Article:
Page:LorentzStatement1920.djvu/46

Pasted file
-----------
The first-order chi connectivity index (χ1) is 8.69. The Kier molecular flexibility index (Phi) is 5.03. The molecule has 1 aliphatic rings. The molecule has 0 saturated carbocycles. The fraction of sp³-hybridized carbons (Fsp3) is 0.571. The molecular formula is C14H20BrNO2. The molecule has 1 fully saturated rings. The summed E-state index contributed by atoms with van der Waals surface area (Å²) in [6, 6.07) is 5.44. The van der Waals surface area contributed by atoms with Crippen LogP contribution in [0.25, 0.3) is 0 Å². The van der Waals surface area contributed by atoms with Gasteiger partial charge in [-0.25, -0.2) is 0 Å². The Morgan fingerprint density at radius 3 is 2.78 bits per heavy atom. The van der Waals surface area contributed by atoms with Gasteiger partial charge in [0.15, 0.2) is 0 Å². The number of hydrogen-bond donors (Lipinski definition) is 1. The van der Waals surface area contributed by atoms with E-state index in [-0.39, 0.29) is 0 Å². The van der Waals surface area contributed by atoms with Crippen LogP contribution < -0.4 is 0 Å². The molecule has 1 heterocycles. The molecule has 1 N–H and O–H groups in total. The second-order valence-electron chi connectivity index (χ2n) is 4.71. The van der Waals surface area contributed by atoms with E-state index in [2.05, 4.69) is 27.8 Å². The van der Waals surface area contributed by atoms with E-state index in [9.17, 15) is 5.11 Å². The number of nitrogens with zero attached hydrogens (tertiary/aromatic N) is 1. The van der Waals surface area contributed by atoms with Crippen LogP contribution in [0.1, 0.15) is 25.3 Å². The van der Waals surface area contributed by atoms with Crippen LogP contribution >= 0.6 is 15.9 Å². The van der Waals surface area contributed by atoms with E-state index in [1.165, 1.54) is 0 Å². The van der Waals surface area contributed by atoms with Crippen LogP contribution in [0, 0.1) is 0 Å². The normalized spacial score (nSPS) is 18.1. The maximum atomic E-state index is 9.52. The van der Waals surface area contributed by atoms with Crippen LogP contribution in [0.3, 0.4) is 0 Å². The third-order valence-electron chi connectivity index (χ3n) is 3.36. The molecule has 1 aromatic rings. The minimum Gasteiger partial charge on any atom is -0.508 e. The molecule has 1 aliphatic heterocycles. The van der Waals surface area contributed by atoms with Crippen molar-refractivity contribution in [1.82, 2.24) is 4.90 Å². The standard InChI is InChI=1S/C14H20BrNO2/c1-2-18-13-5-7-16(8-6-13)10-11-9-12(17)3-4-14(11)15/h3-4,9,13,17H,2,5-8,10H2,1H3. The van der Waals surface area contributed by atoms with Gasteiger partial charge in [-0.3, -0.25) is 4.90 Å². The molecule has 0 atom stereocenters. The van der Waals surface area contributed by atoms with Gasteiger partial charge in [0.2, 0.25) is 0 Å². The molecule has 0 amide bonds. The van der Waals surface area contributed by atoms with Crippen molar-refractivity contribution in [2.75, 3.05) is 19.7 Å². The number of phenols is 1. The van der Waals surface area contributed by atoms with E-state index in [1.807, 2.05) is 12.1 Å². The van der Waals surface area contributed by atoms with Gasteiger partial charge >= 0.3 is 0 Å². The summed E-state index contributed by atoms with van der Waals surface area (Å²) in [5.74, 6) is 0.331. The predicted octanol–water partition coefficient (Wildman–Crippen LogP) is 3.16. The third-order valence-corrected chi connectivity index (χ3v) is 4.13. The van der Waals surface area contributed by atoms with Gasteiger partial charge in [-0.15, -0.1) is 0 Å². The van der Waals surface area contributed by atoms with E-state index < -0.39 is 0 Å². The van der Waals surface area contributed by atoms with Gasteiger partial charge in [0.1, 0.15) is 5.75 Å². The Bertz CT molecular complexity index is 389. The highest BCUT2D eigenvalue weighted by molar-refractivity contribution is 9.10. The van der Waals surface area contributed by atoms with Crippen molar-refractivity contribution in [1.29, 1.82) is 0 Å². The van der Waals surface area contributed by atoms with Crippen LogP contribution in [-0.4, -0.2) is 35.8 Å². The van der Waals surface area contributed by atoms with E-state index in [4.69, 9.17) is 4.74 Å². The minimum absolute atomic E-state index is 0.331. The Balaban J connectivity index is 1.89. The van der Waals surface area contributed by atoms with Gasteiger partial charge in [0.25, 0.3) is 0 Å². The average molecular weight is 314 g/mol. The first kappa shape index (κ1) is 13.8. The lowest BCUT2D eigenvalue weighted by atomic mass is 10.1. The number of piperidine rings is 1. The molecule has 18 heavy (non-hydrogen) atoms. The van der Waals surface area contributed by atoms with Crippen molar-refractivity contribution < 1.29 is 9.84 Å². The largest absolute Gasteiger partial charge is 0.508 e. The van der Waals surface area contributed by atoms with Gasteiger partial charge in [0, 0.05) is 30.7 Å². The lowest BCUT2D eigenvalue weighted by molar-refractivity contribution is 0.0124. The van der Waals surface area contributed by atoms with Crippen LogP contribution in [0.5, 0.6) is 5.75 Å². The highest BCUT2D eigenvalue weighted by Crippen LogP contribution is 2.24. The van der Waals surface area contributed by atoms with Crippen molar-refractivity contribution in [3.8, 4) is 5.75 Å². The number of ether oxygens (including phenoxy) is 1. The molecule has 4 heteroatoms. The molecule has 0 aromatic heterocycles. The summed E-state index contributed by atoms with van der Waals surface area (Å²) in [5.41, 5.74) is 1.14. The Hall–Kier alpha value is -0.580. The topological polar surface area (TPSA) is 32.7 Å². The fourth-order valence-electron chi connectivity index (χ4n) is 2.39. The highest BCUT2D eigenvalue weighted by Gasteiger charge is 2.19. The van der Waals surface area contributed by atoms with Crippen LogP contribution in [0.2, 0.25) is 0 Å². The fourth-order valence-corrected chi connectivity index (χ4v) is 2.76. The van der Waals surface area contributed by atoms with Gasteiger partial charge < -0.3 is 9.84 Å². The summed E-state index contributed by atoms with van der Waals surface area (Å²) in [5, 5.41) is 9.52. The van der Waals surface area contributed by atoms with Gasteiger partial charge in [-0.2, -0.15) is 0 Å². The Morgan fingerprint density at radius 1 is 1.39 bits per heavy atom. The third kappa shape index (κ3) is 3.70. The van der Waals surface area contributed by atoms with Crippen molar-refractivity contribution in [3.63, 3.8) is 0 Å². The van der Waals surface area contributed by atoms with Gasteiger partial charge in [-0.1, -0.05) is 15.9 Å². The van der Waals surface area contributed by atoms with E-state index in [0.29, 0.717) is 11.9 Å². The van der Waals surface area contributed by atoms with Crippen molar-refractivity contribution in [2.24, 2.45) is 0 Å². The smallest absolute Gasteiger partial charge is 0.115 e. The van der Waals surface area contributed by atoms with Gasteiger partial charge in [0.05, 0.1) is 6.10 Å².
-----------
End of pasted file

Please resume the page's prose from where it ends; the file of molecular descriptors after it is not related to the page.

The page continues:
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will certainly extend itself in a rectilinear way. If we limit the light to a flicker of the slightest duration, so that only a little bit, C, of a ray of light arises, or if we fix our attention upon a single vibration of light, C, while we on the other hand give to the projectile, B, a speed equal to that of light, then we can conclude that B and C in their continued motion can always remain next to each other. Now if we watch all this, not from the movable compartment, but from a place on the earth, then we shall note the usual falling movement of object A, which shows us that we have to deal with a sphere of gravitation. The projectile B will, in a bent path, vary more and more from a horizontal straight line, and the light